A sign stating that no known Native American burial objects are used in the museum displays also explained the Native American Graves Protection and Repatriation Act (NAGPRA), a federal law enacted in 1990 that protects native cultural items.
In another large display case titled “Caretaking the Precious,” the local mineral wealth was featured: azurite and malachite from Jerome, and salt from Camp Verde. We all know and appreciate today the beauty and importance of azurite, and so did the ancient people. The Hopi described Verde Valley as “blue valley,” and the Zuni name meant “place of blue ores.” Large quantities of azurite, malachite and hematite both as rough and finished were found during the excavation.
These blue and green ores were mostly used for ground pigments, which were
highly valued for their mineral rarity, as well as the laborious process involved crushing rocks into finely grained paints. Rough stones were ground using a mortar and pestle. Even more laborious was the making of beads. Rough stones had to be broken down into smaller pieces, and holes were drilled with a hand drill. Once drilled, they were strung and rubbed across sandstone to achieve the desired size and finish.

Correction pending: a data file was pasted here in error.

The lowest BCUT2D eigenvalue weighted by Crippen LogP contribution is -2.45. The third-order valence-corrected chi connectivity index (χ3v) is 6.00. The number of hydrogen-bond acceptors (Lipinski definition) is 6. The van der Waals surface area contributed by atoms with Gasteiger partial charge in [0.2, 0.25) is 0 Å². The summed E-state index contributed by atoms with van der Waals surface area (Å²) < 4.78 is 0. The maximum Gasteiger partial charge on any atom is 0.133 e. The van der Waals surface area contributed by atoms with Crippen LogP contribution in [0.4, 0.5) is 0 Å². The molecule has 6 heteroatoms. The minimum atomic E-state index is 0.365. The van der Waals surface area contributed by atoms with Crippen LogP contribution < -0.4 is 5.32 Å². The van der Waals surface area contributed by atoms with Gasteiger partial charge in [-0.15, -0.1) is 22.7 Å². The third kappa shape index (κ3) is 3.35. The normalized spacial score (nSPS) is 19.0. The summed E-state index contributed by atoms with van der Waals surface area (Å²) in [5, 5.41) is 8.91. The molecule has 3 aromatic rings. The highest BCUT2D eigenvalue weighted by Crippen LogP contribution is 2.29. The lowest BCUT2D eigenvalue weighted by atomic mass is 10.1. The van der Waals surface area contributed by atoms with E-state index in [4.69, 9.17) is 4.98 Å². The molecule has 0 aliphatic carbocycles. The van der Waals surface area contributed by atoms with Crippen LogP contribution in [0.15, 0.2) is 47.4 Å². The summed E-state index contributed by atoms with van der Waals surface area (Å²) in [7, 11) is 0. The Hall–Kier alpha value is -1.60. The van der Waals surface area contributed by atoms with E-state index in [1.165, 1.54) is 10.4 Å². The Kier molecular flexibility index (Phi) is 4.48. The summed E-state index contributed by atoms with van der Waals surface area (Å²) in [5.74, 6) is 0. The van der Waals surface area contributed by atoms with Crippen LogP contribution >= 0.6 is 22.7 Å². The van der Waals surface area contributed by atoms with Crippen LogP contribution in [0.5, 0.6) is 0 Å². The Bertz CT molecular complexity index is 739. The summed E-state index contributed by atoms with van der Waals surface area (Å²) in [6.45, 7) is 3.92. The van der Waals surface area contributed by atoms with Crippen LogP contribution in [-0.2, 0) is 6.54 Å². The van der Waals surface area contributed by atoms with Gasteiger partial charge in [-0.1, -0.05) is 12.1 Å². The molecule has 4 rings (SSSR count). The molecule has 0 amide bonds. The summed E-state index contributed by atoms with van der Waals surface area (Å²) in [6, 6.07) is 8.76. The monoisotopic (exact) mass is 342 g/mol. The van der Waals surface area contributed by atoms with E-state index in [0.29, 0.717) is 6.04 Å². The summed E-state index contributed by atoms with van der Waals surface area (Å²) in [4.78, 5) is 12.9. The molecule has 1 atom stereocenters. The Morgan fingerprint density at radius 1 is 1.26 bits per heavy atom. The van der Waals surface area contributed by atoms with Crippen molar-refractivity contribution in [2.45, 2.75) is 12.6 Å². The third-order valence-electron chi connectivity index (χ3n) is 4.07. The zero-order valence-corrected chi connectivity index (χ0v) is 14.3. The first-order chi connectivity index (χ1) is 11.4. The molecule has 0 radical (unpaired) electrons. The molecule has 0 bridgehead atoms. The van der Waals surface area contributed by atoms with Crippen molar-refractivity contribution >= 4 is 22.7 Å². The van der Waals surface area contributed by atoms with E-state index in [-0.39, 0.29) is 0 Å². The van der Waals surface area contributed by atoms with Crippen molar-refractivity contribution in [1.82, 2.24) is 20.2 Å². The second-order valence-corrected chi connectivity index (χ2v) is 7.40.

Also found at Tuzigoot was red argillite, or pipestone, a fine-grained sedimentary rock. Several prehistoric pits of red argillite were discovered near Del Rio Springs in Chino Valley north of Prescott (Museum Notes, Museum of Northern Arizona, Katherine Bartlett, 1939). Furthermore, a large number of fossils, concretions, and stalactites were found on-site (Tuzigoot, Caywood and Spicer, 1935).
It was interesting to read about the salt mine near Camp Verde, only a few miles away. Salt was important to the indigenous tribes, especially the Hopi, not only for culinary taste but also for purification. Historically, salt has been very important to all cultures and considered a valuable trading commodity.
I find Tuzigoot to be a fascinating place with its ruins, history, and local mineral wealth, all intertwined into a rich legacy. This was my third visit to this unique place, and I always learn something new and get inspiration from the achievements of the ancient cultures and their artistic creations.
Adult entrance fees are $10 but remember that the “America the Beautiful Senior Pass” allows free entrance to everyone in one car. The park rangers are very friendly and knowledgeable, and I would particularly like to thank Park Ranger Kathryn for her insights.
To visit the Tuzigoot National Monument, travel north from Phoenix towards Flagstaff and take exit 287, AZ Highway 260 to Cottonwood.
Go through the town’s Main Street, and before you reach Clarkdale, turn right and follow the signs to Tuzigoot. The park and visitor center are mostly open from 8 am to 5 pm, except holidays.
For current information visit https://www.nps.gov/tuzi/index.htm